The following text and photos are contributed by Flying Goat Cellars Ambassador Faye Walker:
Visitors to the Lompoc Wine Ghetto seem to know that our operation is inextricably linked to our location. A single taste of the 2018 Pinot Noir Rancho Santa Rosa Vineyard will have one person exclaiming over its style, while another will wax rhapsodies upon sipping the distinguished expression of the 2018 Rio Vista Vineyard Dijon blend. Single-vineyard wines are all unique; cultivars, climate, and soil come together in a single bottle that transports the taster to a particular place. But where does the physical meet the metaphorical?
The concept of terroir may be a muddled mix of mud and vines, but at its heart is a love for the earth. The term gout de terroir, or "taste of the land," refers to the characteristic tastes and flavors of a wine that stem from the land in which they were grown. Our vineyard-designated Flying Goat and Goat Bubbles offerings are a nod to the French belief that the physical characteristics of each site are inherently embodied in the sensory properties of the resultant wines. When opening a Blanc de Noirs from Ampelos Vineyard, physical variables from the location are compounding and colliding. The mix of geology, vine density, and topography results in a one-of-a-kind experience. The amalgamation of elements appeals to our emotions, even as it remains undefined by rational science.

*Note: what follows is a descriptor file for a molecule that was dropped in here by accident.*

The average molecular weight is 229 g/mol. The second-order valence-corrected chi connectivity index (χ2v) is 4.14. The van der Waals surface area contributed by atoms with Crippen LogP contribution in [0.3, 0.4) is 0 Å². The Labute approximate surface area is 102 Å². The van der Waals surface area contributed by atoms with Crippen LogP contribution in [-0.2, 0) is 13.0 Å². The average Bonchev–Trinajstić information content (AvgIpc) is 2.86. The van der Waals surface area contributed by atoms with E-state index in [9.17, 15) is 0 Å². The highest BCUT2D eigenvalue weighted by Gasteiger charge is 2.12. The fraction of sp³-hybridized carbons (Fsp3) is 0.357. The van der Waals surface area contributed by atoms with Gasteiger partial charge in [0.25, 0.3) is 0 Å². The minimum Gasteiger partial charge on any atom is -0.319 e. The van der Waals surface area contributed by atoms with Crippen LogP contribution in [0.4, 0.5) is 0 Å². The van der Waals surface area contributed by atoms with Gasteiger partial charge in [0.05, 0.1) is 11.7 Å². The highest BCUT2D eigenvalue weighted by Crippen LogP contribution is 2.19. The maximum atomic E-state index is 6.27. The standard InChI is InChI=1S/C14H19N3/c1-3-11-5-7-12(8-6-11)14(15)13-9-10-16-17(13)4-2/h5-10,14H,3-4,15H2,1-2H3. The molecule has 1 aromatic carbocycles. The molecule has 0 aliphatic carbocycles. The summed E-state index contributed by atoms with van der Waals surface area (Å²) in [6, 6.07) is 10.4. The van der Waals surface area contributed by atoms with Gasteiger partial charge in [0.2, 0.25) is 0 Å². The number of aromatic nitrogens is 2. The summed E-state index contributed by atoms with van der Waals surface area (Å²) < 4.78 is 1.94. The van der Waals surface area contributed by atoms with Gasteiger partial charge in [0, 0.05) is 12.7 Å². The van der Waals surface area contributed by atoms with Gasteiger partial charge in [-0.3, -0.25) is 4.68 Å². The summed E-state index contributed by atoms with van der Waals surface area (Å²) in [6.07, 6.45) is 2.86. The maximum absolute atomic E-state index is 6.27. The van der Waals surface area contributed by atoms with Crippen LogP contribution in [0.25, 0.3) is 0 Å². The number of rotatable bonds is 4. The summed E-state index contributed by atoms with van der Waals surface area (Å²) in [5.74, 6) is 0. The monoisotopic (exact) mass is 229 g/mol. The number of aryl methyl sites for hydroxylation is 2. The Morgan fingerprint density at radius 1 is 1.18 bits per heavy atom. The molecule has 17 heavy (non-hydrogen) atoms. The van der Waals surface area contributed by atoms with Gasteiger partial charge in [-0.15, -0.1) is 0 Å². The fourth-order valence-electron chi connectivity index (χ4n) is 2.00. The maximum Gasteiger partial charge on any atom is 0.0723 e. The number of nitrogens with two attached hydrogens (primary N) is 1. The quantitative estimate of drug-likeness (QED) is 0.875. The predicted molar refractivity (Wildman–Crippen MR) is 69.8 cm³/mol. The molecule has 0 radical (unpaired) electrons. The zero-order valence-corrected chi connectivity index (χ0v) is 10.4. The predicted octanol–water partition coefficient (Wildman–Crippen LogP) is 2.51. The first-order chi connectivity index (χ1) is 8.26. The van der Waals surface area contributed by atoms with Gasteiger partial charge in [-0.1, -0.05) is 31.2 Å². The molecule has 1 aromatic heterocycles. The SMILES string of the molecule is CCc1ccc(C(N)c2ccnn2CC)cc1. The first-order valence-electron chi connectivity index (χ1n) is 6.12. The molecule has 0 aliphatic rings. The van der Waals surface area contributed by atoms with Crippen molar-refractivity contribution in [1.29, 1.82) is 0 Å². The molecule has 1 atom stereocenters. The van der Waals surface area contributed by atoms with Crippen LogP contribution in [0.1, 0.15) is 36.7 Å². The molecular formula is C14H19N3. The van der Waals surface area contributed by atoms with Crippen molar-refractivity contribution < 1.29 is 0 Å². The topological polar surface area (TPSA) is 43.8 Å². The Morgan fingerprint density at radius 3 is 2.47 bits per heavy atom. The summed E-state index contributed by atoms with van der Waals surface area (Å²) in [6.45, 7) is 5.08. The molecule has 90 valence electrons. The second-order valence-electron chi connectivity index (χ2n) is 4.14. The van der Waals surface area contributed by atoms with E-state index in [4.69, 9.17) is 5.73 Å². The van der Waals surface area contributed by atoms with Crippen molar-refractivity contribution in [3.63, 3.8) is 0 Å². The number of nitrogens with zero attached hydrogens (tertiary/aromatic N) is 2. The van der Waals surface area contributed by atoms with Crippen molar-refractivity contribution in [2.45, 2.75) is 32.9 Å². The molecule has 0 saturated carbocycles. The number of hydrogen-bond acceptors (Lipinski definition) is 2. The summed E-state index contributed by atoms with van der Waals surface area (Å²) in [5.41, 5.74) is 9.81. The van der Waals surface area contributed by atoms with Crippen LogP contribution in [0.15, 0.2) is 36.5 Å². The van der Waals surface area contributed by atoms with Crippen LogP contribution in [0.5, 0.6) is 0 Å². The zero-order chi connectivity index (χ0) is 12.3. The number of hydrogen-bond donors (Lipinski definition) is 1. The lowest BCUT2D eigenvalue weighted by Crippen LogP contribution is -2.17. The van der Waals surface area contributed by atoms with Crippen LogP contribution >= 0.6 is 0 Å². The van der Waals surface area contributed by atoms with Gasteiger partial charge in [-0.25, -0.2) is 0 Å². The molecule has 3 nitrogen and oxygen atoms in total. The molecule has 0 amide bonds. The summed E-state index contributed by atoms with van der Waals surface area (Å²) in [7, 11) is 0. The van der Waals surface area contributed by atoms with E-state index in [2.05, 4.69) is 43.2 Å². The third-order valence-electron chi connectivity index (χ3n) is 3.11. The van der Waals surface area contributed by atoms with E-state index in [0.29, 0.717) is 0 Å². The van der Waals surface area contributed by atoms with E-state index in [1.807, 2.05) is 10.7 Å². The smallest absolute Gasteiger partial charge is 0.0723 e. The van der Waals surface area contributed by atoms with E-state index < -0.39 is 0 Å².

As it stands, no one factor of terroir can be understood in isolation. In fact, there aren't even accepted tools for objective measurements. Piecing together the puzzle requires a deeper dive into the parameters within soil, water, and air.
What's in a Name?
The Santa Rita Hills have always been an important feature of Santa Barbara County. The introduction of an AVA, named for these very hills that run through the middle of the appellation, turned out to be an area of contention. Chilean wine producer Vina Santa Rita objected to the idea of dueling Santa Rita's--leading to international negotiations spearheaded by pioneer Richard Sanford to rename the American Viticultural Area as the Sta. Rita Hills AVA. At that point, the region was ready to go down in history as a landmark producer of Pinot Noir.